The prevalence of head injuries in sports and their devastating lasting effects is well documented. Football players’ head injuries have been a prevalent news topic in the past few months. As the face of football, the National Football League is being blamed for keeping this epidemic buried for so long. Despite claims by former professional football players of the post-career effects of repeat head trauma, the NFL continually discredited research associated with analysis of deceased football players’ brains. It wasn’t until 2009 that any league official publicly acknowledged any long-term effects of concussions.
According to the Center for BrainHealth, long term effects of concussions include memory problems, intense anger and/or aggression, personality changes, lack of concentration, problems organizing and planning, difficulty problem solving, and language impairment. Particularly troubling is the number of former NFL athletes struggling with mental health problems. Just in the past 4 years, there have been 10 recorded suicides among former NFL players.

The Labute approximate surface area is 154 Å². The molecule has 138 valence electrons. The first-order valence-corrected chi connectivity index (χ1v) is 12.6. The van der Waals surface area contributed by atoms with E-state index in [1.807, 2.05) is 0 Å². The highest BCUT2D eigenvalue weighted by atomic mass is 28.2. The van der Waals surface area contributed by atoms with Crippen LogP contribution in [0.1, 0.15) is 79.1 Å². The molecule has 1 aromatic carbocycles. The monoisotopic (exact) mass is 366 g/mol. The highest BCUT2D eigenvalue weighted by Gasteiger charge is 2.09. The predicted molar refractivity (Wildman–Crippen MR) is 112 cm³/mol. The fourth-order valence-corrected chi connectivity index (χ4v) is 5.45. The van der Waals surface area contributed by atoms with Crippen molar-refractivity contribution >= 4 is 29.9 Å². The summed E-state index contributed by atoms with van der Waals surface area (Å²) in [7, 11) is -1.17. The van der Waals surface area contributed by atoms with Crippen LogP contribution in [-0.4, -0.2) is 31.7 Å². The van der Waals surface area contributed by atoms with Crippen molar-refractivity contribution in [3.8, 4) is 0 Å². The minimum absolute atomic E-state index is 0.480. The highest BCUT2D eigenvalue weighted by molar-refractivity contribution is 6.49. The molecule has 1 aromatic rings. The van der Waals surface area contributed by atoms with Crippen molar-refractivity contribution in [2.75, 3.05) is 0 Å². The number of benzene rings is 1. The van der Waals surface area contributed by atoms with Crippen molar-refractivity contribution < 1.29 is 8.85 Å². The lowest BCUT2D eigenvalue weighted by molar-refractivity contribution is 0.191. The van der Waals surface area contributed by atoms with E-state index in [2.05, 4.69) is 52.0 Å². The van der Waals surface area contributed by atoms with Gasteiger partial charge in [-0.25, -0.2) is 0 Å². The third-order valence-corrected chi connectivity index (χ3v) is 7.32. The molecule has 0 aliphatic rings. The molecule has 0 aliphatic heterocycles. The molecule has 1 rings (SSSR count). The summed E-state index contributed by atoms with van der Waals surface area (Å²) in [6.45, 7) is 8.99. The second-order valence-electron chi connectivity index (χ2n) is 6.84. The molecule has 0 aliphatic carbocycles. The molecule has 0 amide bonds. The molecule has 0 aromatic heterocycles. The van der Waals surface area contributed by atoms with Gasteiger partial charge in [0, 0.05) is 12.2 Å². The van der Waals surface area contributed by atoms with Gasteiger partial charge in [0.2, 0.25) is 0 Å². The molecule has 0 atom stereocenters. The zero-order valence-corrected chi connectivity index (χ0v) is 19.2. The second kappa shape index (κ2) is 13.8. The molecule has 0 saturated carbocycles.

Along with the depression, dementia is another significant mental health problem for former NFL players. A 2012 study by National Institute for Occupational Safety and Health (NIOSH) showed that players who spent at least five seasons playing in the NFL were four times more likely than the general population to die with dementia or amyotrophic lateral sclerosis, also known as Lou Gehrig’s Disease. Former Bears quarterback Jim McMahon has been an outspoken advocate for retired players suffering from dementia. He says that while he “doesn’t have thoughts of killing himself anymore” he still has the dementia and “doesn’t think they [NFL] were looking out for our best interests” while he played.
Fortunately, President Obama recently hosted a sports summit highlighting the concerns of head injuries in sports. This gathering brought together more than 200 sports officials, medical experts, parent activists and young athletes, with a goal of finding new ways to treat and prevent serious head injuries, particularly in youth sports. In addition, the NCAA and Pentagon have launched a $30 million clinical study of concussion and head impact exposure among college students.